Research projects

Main project

The predictive brain in autism

Autism Spectrum Disorder (ASD) affects about 78 million individuals worldwide, but the core mechanisms underlying this neurodevelopmental condition remain relatively unknown. ASD is defined by persistent deficits in social interactions and communication, and by restricted and repetitive behaviors. Recent predictive coding theories offer potential accounts of ASD. The predictive coding framework assumes that the brain constantly generates predictions about its environment. In ASD, the way these predictions are integrated with sensory information to produce a percept may be atypical. My research mainly focuses on the predictive coding theories of ASD, using behavioral tasks, questionnaires, computational models and various neuroimaging methods. I characterized the predictive abilities and sensory peculiarities of autistic individuals and identified their neural and molecular correlates. Altogether, my research project contributes to a better understanding of the mechanisms underlying ASD.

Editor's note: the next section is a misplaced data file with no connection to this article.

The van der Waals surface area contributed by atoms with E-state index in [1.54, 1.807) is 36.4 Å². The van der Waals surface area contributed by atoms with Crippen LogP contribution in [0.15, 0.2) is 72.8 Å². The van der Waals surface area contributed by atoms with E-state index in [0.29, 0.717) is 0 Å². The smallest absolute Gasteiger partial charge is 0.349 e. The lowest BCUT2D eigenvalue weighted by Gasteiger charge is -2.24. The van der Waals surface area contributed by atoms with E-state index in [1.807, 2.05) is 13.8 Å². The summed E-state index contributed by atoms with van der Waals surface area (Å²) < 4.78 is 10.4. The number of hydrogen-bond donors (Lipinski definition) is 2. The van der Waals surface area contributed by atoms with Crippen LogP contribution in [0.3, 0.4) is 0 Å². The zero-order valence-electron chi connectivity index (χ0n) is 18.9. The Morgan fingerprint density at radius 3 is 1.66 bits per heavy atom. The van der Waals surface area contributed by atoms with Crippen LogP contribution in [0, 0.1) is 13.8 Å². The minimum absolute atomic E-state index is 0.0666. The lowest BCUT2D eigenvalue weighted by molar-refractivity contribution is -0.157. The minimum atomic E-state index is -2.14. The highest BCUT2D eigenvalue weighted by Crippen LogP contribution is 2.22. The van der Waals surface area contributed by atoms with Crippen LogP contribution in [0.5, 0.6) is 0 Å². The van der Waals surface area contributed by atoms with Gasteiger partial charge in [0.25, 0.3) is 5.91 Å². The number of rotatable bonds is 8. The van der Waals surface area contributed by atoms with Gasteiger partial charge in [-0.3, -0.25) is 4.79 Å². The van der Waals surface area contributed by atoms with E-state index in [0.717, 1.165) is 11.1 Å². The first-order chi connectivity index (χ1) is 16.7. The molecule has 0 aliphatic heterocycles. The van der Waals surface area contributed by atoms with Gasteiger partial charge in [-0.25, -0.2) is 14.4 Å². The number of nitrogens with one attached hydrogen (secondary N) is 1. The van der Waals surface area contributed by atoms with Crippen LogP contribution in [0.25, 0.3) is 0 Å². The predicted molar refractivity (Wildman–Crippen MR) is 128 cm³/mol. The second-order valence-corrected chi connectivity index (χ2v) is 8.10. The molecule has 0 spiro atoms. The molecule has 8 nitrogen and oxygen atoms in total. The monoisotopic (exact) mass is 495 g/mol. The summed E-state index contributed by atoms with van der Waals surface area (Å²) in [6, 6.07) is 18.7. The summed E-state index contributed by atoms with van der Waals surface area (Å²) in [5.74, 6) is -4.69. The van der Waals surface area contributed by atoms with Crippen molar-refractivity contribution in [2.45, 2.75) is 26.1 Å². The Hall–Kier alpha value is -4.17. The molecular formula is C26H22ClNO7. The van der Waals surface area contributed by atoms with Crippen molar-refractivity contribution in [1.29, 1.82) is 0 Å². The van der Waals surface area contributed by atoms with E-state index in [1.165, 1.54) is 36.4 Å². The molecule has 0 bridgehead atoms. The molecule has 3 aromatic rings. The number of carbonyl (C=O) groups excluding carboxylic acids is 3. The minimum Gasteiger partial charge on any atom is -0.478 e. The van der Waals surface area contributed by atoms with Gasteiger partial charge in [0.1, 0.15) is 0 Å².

Other projects

Boosting statistical learning in autism

Difficulties encountered by autistic individuals could be due to suboptimal statistical learning. The main aim of this research project is to identify non-invasive ways to enhance statistical learning in autistic adults. Studies in neurotypicals showed that when a specific frontal region of the brain is less activated, learning is enhanced. This decreased activation was observed in NT using a non-invasive brain stimulation method or simply using music background while learning a task. In this project, we will investigate whether these methods can also decrease the activity level in this brain region in ASD, and most importantly, whether they can improve statistical learning in ASD. 

Page under construction, more project descriptions coming soon.